Thermodynamic Equivalence to Demonstrate Bioequivalence

The 1980s saw emergence of generic drugs in the US that has saved hundreds of billions of dollars to patients and improved accessibility to drugs. The statute that created this abbreviated pathway for approval of generic drugs stated that therapeutic equivalence means same concentration of active drug at the site of action, an evaluation that was neither possible nor practical. So, the FDA recommended using blood level studies as a surrogate test demonstrating bioequivalence. Later, FDA agreed to remove this requirement, the biowaiver, for drugs that are highly soluble. I am now introducing a new concept--thermodynamic equivalence, in lieu of bioequivalence testing. 

Thermodynamic equivalence (TE) is by another name, the “basis” for biowaivers, in place for years. For a highly soluble drug, the barrier Delta G is small, overcoming any differences between two products. I am expanding this concept to drugs subject to blood level studies. Why would a drug product fail in BE, when it has the same chemical entity? It is inevitably the release profile at the site of delivery, since this point forward, all factors apply equally. Dissolution rate testing is the best example of measuring chemical potential and while it works well for products with small DG, it fails for drugs that are not released instantly. Creating a matrix of dissolution profiles, independent of any physiologic conditions, such as a 3x3 matrix, may be able to discern the differences not picked up by current dissolution testing. This is not a theoretical suggestion, it  is already in practice, such as in the comparison of biologics, where a different approach to matching CQAs allows FDA to approve them without requiring phase 3 studies. The industry should attempt now to use this concept to request biowaivers, particularly for highly complex product designs to reduce cost and time to market.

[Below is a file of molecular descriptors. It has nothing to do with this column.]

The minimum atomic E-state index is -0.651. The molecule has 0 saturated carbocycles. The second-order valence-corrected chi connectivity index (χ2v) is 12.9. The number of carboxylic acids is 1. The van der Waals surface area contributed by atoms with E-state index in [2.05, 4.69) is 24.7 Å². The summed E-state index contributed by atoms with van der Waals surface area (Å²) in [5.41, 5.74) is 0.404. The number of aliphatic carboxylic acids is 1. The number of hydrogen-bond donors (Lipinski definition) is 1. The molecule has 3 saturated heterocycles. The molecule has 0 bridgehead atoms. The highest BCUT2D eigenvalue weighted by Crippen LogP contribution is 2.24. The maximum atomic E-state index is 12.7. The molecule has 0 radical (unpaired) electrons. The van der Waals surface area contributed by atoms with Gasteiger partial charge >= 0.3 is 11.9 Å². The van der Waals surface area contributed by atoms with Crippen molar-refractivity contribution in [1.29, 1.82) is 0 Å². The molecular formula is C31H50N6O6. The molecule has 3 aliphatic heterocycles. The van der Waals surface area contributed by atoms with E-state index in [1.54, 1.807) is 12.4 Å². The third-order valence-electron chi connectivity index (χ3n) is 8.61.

It was after years of similar discussion that the FDA agreed to look into the concept of TE that can be continually used to assure life-cycle therapeutic equivalence. The FDA has now opened up this discussion agreeing that the concept needs to be explored further.

From writing the suggestions for the first guidance for bioequivalence to biosimilarity testing, I have been engaged with FDA and I am now confident that we are entering a phase of scientific reality that can bring another phase of reduced burden on development of drugs.